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N&O EDITORIAL: “A Crisis Looms for NC” as Unemployment Insurance Expires This Month

FOR IMMEDIATE RELEASE:

July 20, 2020

N&O EDITORIAL: “A Crisis Looms for NC” as Unemployment Insurance Expires This Month

Shock Would Be Especially Strong in North Carolina” If Tillis and Burr Cut Federal Unemployment Payments

RALEIGH, N.C. - Today, the Raleigh News & Observer published an editorial calling for Congress to extend expanded federal unemployment insurance payments past July 31. The News & Observer called the expiration “a crisis” and pointed out that “the shock would be especially strong in North Carolina” because the state’s meager state unemployment payments are capped at $350 per week.


Economists have warned that such an expiration would cause a “huge drop in income” for working families and would slow any possible economic recovery. Last month, Senator Thom Tillis said that extending unemployment may “make the problem worse.” Senator Richard Burr has so far refused to comment.


“If Senator Tillis and Senator Burr fail to act, hundreds of thousands of North Carolina families would take a massive pay cut in less than a week and find themselves unable to pay for basic expenses like rent, prescription drugs, and food,” said Piedmont Rising Executive Director Casey Wilkinson. “It’s time for Tillis and Burr stop playing games and acknowledge the precarious economic reality that hundreds of thousands of North Carolinians are living with every day. North Carolinians are calling on their senators to prevent a pandemic pay cut and extend federal unemployment insurance past the end of July.”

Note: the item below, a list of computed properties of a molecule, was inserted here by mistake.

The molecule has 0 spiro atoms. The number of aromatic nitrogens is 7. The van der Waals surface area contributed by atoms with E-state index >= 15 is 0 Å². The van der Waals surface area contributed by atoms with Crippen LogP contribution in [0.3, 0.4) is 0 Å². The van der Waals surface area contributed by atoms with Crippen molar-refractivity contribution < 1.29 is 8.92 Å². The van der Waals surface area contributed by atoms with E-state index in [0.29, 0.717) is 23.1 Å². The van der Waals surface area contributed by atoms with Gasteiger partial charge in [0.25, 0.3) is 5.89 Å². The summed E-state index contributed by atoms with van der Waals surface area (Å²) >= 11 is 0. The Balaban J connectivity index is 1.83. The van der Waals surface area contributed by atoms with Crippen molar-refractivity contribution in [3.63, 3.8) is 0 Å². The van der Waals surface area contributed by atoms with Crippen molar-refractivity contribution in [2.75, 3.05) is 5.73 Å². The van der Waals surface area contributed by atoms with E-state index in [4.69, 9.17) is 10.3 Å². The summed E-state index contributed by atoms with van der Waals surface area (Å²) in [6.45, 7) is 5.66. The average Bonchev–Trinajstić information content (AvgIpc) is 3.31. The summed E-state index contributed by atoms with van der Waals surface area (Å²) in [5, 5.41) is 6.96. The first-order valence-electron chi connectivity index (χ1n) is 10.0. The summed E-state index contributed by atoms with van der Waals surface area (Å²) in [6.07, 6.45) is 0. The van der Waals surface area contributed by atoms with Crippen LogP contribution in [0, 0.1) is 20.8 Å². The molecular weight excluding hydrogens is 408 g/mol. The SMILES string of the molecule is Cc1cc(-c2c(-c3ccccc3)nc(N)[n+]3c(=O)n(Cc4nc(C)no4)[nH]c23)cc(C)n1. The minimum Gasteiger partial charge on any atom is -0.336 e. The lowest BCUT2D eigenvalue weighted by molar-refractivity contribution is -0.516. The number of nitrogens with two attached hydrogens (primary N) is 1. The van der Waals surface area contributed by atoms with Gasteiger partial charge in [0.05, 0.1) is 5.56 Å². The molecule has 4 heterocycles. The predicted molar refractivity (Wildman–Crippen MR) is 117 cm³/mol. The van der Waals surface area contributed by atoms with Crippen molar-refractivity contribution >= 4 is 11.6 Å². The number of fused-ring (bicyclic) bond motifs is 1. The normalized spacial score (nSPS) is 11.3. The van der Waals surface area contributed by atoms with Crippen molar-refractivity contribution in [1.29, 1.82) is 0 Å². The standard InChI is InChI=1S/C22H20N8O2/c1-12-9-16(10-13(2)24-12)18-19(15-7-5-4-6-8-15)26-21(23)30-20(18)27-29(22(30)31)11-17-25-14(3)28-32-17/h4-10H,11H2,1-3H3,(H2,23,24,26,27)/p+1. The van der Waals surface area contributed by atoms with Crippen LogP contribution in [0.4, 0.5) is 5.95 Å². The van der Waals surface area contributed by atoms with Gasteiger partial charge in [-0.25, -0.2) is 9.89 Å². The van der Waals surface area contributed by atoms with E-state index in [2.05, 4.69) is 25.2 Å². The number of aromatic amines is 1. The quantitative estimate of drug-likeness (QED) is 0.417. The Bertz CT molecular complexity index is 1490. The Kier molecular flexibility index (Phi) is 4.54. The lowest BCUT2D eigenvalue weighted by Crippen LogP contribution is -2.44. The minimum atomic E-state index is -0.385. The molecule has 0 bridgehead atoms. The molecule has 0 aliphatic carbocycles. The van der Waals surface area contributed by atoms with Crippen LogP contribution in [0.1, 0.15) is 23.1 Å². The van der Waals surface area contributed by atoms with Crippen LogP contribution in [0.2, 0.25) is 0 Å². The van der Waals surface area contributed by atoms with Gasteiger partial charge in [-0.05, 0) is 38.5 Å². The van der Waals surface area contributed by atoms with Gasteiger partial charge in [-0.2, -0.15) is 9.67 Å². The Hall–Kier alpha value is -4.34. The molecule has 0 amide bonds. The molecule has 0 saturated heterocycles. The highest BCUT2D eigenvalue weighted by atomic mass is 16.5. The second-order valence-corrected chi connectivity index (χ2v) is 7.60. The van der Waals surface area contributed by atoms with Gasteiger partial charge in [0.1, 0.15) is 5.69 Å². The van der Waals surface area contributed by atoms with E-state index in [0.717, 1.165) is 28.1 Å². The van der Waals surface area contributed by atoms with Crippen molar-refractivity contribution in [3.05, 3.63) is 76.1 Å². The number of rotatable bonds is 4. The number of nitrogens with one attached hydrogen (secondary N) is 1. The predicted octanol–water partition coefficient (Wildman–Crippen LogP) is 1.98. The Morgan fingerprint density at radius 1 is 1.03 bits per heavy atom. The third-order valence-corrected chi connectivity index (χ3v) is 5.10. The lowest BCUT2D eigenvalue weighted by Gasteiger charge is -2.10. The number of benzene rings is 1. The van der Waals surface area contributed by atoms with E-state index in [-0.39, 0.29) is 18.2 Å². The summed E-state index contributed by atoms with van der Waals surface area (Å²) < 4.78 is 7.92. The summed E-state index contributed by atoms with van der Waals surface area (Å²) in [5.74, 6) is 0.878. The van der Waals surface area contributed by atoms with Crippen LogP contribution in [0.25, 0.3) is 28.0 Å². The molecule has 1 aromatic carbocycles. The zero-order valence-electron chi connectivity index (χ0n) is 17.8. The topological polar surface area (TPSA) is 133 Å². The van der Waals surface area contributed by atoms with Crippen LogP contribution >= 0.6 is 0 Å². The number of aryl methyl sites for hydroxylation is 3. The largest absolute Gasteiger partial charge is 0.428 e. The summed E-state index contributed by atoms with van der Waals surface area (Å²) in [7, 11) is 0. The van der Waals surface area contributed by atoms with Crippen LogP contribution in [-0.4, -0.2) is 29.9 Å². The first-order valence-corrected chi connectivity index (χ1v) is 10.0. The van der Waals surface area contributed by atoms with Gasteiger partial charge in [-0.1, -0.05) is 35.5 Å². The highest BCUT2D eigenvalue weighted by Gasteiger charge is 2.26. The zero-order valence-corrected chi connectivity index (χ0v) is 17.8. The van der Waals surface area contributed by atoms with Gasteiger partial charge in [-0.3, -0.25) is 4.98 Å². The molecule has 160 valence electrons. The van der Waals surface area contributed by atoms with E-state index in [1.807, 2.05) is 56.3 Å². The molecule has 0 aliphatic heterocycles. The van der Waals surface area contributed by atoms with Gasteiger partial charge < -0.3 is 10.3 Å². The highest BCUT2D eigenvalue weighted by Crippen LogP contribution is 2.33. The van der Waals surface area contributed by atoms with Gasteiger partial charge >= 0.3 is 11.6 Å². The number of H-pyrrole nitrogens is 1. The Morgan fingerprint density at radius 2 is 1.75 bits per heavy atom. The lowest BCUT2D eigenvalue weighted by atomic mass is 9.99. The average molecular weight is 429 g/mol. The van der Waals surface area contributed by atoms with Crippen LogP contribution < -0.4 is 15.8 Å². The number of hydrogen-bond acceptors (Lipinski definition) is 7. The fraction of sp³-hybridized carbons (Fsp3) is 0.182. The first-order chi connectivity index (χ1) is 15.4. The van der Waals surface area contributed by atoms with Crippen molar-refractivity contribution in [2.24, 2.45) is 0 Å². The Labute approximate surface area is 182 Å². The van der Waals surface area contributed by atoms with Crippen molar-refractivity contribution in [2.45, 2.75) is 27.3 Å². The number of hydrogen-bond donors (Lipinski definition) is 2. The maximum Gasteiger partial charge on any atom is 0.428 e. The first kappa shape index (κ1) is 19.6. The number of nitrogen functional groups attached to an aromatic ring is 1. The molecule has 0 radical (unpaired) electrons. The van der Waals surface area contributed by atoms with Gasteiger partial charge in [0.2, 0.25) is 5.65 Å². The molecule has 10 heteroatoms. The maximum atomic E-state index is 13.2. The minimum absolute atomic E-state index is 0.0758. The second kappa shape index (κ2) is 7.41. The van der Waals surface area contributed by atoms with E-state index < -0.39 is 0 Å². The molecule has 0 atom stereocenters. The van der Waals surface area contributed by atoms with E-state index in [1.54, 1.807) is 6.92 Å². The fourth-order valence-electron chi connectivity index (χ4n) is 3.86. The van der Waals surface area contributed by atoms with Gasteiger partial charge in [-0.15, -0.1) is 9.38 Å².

More from the News & Observer:

  • North Carolina, along with the rest of the nation, is a week away from going over a cliff”

  • “If we do see an effective end (to benefits), in August you will see serious delinquencies on mortgages, people not paying rents, businesses folding”

  • “The shock would be especially strong in North Carolina, where more than 600,000 individuals are receiving unemployment benefits”

  • “Without the federal subsidy, the unemployed will have to rely solely on the state’s unemployment insurance program – one of the stingiest in the nation. The state program pays a maximum of $350 a week, the equivalent of earning about $9 per hour. The average payment is $277 a week.”

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